Ever been tempted to look at porn on the internet? After all, pornography is viewed
by 35.9 % of UK internet users.
It's unlikely many of these are more than casual sauce-surfers, idling away a few moments of spare time over their lunchtime pot noodle. Certainly - or rather, hopefully - very few, fuelled by a cyber-fix, would develop a
thirst for violence or even murder. Unfortunately, it did in the case of Vincent Tabak. And yet his predilection for hard-core and violent pornography - including images of women being held by the neck saying choke me - was kept from the
jury in the Jo Yeates murder case.
An outrage since in my mind this was a scorching piece of evidence which directly played to the mindset of the accused. Without it, the Crown just about limped home with a conviction after the jury deliberated for two days
before returning a 10 - 2 majority. A very close call for the Crown.
It's time to smash this disgraceful contradiction by carving the legal position in statute.
In my view, anyone watching internet porn should know that if they subsequently become a defendant or witness in criminal proceedings, their cyber spectating could be open to questioning in court, if relevant to the charge.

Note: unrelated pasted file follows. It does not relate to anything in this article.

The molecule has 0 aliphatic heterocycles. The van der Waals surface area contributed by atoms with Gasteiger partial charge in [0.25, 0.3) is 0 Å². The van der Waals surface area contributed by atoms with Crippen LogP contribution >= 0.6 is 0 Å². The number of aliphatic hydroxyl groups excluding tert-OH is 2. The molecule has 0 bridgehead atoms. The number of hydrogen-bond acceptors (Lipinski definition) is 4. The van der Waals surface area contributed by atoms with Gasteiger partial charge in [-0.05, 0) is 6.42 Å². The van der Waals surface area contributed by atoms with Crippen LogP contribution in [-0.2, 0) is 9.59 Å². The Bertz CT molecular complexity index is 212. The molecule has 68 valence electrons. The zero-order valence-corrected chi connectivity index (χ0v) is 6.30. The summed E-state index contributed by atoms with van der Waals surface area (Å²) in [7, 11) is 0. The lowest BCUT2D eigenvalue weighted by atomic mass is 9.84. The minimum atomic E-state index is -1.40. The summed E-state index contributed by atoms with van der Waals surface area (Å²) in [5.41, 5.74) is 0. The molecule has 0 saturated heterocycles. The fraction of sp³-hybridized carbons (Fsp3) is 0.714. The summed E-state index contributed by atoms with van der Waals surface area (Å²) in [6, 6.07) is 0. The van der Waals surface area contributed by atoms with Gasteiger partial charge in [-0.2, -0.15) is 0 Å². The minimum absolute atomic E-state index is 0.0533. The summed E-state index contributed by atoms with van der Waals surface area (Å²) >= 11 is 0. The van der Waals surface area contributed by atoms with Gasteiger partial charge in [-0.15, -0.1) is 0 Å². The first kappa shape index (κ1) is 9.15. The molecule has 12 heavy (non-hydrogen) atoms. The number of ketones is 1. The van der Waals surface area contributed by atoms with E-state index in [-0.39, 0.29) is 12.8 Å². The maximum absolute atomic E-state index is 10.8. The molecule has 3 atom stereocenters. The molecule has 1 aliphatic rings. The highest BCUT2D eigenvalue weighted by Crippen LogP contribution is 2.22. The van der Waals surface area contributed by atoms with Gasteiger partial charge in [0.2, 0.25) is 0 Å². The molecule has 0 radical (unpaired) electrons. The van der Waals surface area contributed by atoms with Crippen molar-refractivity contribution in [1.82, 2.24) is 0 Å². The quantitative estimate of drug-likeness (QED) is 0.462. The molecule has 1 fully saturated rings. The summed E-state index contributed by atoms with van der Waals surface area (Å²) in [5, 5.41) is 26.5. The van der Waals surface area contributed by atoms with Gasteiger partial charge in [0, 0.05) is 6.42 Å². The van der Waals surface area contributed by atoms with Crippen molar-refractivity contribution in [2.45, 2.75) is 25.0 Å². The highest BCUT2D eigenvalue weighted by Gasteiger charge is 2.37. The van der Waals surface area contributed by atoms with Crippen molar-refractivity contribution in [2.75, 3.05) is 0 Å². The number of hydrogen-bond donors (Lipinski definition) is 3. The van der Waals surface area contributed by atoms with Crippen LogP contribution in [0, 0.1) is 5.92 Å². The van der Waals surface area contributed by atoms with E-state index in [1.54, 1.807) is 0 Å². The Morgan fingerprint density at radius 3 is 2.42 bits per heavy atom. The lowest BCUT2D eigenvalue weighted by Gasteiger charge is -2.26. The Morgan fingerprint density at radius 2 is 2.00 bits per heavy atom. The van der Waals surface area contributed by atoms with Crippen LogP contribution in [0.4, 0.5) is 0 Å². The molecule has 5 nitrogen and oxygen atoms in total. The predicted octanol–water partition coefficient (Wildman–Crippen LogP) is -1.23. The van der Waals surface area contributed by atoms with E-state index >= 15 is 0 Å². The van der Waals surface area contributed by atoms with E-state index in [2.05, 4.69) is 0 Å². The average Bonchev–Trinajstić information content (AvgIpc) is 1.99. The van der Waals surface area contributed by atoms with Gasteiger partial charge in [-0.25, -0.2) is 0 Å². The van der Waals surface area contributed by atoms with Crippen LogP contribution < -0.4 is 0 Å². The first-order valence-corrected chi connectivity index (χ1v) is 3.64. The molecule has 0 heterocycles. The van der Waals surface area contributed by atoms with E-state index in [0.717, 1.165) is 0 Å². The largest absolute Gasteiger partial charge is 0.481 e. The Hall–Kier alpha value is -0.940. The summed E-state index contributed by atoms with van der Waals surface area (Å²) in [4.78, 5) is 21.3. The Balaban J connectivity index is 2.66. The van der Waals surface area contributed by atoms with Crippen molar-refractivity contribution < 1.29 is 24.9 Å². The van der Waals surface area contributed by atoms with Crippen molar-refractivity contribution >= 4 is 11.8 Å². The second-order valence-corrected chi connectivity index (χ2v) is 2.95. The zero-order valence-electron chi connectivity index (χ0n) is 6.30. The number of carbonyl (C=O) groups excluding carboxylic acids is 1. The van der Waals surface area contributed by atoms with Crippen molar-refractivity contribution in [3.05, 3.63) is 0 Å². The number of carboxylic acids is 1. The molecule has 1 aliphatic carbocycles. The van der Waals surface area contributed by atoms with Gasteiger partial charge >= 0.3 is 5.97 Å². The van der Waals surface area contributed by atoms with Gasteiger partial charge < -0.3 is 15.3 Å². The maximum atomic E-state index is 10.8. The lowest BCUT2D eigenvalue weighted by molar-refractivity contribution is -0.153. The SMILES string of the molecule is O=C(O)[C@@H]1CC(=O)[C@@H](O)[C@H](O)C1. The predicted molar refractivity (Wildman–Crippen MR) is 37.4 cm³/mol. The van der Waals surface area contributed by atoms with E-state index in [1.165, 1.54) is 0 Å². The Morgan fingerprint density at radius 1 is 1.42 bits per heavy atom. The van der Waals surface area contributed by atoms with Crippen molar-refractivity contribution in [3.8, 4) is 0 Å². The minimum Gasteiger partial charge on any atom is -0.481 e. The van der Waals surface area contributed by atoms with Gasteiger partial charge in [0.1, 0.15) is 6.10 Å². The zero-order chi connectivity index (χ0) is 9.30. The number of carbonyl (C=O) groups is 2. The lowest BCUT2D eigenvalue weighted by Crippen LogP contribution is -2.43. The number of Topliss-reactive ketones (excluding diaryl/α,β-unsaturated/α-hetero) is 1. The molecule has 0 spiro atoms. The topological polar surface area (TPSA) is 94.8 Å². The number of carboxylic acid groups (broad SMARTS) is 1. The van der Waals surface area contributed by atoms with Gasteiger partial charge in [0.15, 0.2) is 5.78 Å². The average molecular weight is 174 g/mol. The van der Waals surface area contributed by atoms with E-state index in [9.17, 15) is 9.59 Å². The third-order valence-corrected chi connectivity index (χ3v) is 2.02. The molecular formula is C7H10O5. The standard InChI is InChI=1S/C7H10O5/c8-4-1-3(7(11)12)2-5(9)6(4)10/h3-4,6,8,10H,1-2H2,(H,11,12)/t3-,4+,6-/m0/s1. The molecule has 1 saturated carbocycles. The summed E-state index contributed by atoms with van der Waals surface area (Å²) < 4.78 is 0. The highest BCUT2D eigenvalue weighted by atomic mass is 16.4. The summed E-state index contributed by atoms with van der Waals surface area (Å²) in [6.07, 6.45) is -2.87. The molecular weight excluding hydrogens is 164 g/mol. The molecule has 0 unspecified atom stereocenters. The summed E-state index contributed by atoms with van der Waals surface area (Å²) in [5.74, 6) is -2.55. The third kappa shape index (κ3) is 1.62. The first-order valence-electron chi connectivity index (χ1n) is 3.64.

Every day minds are polluted by the toxic trash being pedalled on the web. Yet the law seems to protect a violent killer tanked up on gruesome internet footage whilst exposing an innocent witness for his lamentable sexual interest.
At the moment a judge has a discretion to make this call. It's not enough. If he errs on the side of caution, suppresses evidence arbitrarily and gets it wrong, a vicious murderer could walk free. The scales of justice
between the probative and the prejudicial need to be rebalanced. The law needs to stand as a serious deterrent.
There are 755 million porn-heavy pages on the web, generating £ 60billion a year in filth-soaked revenue. And nearly 36% of the population are looking at it. One of them could be you. Would
you take a peek if you knew your secret wasn't safe?